|I'm writing this in a big Chinese internet cafe, and I think I'm on a dumb terminal with no USB drive, so I'll try to do pictures later at the hotel. This is much cheaper for writing time, though! (photos added later in Mongolia!)
Got to Beijing on my overnight train, and found my hotel with a couple of Metro rides from the train station where I came in. That overnight train was much newer than the ones Ruth and I were on. There was a TV screen, and complementary slippers and water, and it was non-stop, so no stops to wake me up.
I dropped my bags at the hotel and headed out to explore until I could check in. I think it was one of the hottest days so far...35 C, which is above 90. I used my umbrella for shade! I got a request for a photo even without Ruth! I had volunteered to take a family picture, and they wanted one with me as well. The area I was in south of Tienanmen Square ended up to be pretty touristy, so I was glad to get back to the hotel and cool off! The tour meeting was at 6:00, and I am the only American in a group of Australians, a couple of New Zealanders, and the leader is a young British guy. I'm the one that talks funny in this group! They are all very nice.
Monday we went to Forbidden City and Tienanmin with a local guide, so that was a bit of a repeat of what Ruth and I did, but a few different stories and exhibits. Fortunately it cooled off a bit and there was some wind to cool us down Afterwards we went for a lunch of assorted dumplings--like gyoza or pot-stickers, but not fried. They were very good, and we were very full for about $2.50. Several of us went on a tour of a Hutong in the afternoon, which was very interesting, in that we got to see another part of the city and see more traditional housing, both a 'common' family and a 'rich' family. Originally they were extended family homes around a courtyard, but they have evolved to be multi-family, with some built up in the center of the courtyard. With the growth of the city, most living quarters are quite small. The area was near a river, so was quite pleasant, and the most fun part was riding in a rickshaw (bicycle). After getting back to the hotel, I dropped laundry at a washing shop, and then we went to an acrobatic show. There were some real nail-biter moments--very impressive! Afterwards we went to the night market. I was tame with a barbqued meat skewer, but there were many strange things on sticks to choose from. One guy in the group actually tried the scorpions (crunch!). The skewer of fresh pineapple was more my speed.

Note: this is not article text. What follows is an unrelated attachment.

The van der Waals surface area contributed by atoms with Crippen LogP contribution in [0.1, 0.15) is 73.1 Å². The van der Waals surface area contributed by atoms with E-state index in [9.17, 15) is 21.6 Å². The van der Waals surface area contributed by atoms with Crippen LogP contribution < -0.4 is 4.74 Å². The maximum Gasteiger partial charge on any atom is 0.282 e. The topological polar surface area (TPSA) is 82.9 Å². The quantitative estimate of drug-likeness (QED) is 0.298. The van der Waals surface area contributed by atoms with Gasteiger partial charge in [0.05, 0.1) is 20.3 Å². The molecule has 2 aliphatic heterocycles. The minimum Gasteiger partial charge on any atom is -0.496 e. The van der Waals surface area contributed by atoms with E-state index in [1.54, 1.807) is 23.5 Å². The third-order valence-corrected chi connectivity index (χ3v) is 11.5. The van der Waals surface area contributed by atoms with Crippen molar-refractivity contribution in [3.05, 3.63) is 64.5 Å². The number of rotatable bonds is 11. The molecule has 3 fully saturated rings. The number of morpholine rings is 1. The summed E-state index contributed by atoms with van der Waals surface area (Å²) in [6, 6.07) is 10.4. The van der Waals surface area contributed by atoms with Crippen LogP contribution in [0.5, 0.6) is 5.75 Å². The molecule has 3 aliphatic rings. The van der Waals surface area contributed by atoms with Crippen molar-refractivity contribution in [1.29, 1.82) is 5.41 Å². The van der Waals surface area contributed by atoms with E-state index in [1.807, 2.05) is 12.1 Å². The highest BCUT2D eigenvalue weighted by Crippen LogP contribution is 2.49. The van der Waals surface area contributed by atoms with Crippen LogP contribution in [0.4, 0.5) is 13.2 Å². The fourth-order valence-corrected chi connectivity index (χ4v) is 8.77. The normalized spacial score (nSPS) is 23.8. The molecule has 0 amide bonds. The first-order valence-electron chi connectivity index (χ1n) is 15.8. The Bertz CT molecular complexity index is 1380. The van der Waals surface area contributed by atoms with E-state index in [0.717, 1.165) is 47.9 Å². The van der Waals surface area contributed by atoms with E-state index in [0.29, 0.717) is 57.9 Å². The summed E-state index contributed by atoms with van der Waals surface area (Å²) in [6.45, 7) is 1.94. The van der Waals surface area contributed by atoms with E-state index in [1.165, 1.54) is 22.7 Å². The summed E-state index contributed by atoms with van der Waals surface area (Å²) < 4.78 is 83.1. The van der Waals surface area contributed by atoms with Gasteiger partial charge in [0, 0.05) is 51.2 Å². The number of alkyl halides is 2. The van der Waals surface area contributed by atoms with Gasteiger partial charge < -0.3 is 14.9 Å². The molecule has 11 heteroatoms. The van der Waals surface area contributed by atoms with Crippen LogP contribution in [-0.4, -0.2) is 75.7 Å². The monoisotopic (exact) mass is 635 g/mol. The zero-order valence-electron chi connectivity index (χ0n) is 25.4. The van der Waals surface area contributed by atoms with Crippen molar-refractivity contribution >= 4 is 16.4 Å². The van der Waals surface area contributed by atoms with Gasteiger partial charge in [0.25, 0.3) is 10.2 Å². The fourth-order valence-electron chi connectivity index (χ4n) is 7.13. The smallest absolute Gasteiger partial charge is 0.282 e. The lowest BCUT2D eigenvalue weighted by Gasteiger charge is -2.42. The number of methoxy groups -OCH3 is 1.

After collapsing in bed last night, we headed for the Great Wall this morning. It was another nice day. The trees that were blooming when Ruth and I were here were leafed out, so it was quite green. There was a Chinese company outing--must have been 500 people in matching company shirts and red hats. They added a note of color to the day. At one point I had a red hat on my head and was in a group picture! The steps were quite steep, and I had someone offer to take my arm!
Back to the city for lunch and some shopping before picking up my laundry and going to the post office to mail home a couple of things (China guide book, and my 'I climbed the great wall t-shirt). After this posting, I'm heading to the grocery store to stock up on train food for the 36 hour ride that starts tomorrow morning north into Mongolia.
Note on the last picture: There were not heated toilet seats in China, but they do have air conditioned designs for infants and toddlers...witness the picture. It is very common to see children up toddler age with these split-crotch garments, open to the wind. At first I thought it was just for those in the midst of toilet training, but I saw infants with these--I didn't offer to hold any of them!
I'm not sure of the availability of internet for the next few weeks, but I'll try to get a note posted once in a while. Sounds like the volcano has settled down, so hopefully the last part of my itinerary won't be affected.